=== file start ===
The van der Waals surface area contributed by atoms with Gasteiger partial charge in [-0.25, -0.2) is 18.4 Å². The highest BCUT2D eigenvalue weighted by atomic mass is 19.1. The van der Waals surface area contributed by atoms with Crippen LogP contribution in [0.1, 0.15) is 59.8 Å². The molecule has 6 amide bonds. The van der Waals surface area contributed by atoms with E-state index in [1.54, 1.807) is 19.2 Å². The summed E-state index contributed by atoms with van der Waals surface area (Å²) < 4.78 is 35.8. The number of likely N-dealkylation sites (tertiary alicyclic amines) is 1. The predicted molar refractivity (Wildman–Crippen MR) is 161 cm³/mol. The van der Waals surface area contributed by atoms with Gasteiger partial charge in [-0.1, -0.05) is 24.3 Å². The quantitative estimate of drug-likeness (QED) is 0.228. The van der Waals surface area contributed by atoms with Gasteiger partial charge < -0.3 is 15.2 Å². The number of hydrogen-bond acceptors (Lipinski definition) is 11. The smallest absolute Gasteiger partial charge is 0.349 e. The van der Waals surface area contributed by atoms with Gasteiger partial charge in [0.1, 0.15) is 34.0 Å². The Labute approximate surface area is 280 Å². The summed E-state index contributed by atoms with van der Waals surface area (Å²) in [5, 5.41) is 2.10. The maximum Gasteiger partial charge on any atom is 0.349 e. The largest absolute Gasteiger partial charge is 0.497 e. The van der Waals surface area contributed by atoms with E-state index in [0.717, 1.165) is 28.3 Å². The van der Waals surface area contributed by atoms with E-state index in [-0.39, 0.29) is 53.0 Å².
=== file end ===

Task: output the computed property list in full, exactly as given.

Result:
The van der Waals surface area contributed by atoms with Gasteiger partial charge in [-0.25, -0.2) is 18.4 Å². The highest BCUT2D eigenvalue weighted by atomic mass is 19.1. The van der Waals surface area contributed by atoms with Crippen LogP contribution in [0.1, 0.15) is 59.8 Å². The molecule has 6 amide bonds. The van der Waals surface area contributed by atoms with E-state index in [1.54, 1.807) is 19.2 Å². The summed E-state index contributed by atoms with van der Waals surface area (Å²) < 4.78 is 35.8. The number of likely N-dealkylation sites (tertiary alicyclic amines) is 1. The predicted molar refractivity (Wildman–Crippen MR) is 161 cm³/mol. The van der Waals surface area contributed by atoms with Gasteiger partial charge in [-0.1, -0.05) is 24.3 Å². The quantitative estimate of drug-likeness (QED) is 0.228. The van der Waals surface area contributed by atoms with Gasteiger partial charge < -0.3 is 15.2 Å². The number of hydrogen-bond acceptors (Lipinski definition) is 11. The smallest absolute Gasteiger partial charge is 0.349 e. The van der Waals surface area contributed by atoms with Gasteiger partial charge in [0.1, 0.15) is 34.0 Å². The Labute approximate surface area is 280 Å². The summed E-state index contributed by atoms with van der Waals surface area (Å²) in [5, 5.41) is 2.10. The maximum Gasteiger partial charge on any atom is 0.349 e. The largest absolute Gasteiger partial charge is 0.497 e. The van der Waals surface area contributed by atoms with E-state index in [0.717, 1.165) is 28.3 Å². The van der Waals surface area contributed by atoms with E-state index in [-0.39, 0.29) is 53.0 Å².